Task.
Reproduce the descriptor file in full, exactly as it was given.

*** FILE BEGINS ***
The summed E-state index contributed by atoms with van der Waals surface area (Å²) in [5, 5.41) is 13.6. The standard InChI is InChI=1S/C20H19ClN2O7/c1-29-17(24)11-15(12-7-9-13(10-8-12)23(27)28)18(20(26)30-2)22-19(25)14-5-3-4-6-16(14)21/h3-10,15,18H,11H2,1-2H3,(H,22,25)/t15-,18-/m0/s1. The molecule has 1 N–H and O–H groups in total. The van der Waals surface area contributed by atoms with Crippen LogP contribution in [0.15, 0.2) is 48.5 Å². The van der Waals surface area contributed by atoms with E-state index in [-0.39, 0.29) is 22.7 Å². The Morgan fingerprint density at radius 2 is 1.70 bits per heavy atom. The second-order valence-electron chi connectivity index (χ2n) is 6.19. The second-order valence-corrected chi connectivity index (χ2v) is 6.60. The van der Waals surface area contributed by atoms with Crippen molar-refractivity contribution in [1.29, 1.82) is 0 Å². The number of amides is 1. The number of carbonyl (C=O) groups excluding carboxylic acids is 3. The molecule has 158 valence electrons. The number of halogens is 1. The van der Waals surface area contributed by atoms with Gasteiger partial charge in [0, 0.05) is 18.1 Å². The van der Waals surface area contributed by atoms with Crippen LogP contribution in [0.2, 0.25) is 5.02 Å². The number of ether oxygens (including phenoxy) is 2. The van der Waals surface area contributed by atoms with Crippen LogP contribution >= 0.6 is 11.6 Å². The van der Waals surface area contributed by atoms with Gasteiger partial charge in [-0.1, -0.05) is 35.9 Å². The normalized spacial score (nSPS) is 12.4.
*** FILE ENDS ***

The summed E-state index contributed by atoms with van der Waals surface area (Å²) in [5, 5.41) is 13.6. The standard InChI is InChI=1S/C20H19ClN2O7/c1-29-17(24)11-15(12-7-9-13(10-8-12)23(27)28)18(20(26)30-2)22-19(25)14-5-3-4-6-16(14)21/h3-10,15,18H,11H2,1-2H3,(H,22,25)/t15-,18-/m0/s1. The molecule has 1 N–H and O–H groups in total. The van der Waals surface area contributed by atoms with Crippen LogP contribution in [0.15, 0.2) is 48.5 Å². The van der Waals surface area contributed by atoms with E-state index in [-0.39, 0.29) is 22.7 Å². The Morgan fingerprint density at radius 2 is 1.70 bits per heavy atom. The second-order valence-electron chi connectivity index (χ2n) is 6.19. The second-order valence-corrected chi connectivity index (χ2v) is 6.60. The van der Waals surface area contributed by atoms with Crippen molar-refractivity contribution in [1.29, 1.82) is 0 Å². The number of amides is 1. The number of carbonyl (C=O) groups excluding carboxylic acids is 3. The molecule has 158 valence electrons. The number of halogens is 1. The van der Waals surface area contributed by atoms with Gasteiger partial charge in [0, 0.05) is 18.1 Å². The van der Waals surface area contributed by atoms with Crippen LogP contribution in [0.2, 0.25) is 5.02 Å². The number of ether oxygens (including phenoxy) is 2. The van der Waals surface area contributed by atoms with Crippen LogP contribution >= 0.6 is 11.6 Å². The van der Waals surface area contributed by atoms with Gasteiger partial charge in [-0.1, -0.05) is 35.9 Å². The normalized spacial score (nSPS) is 12.4.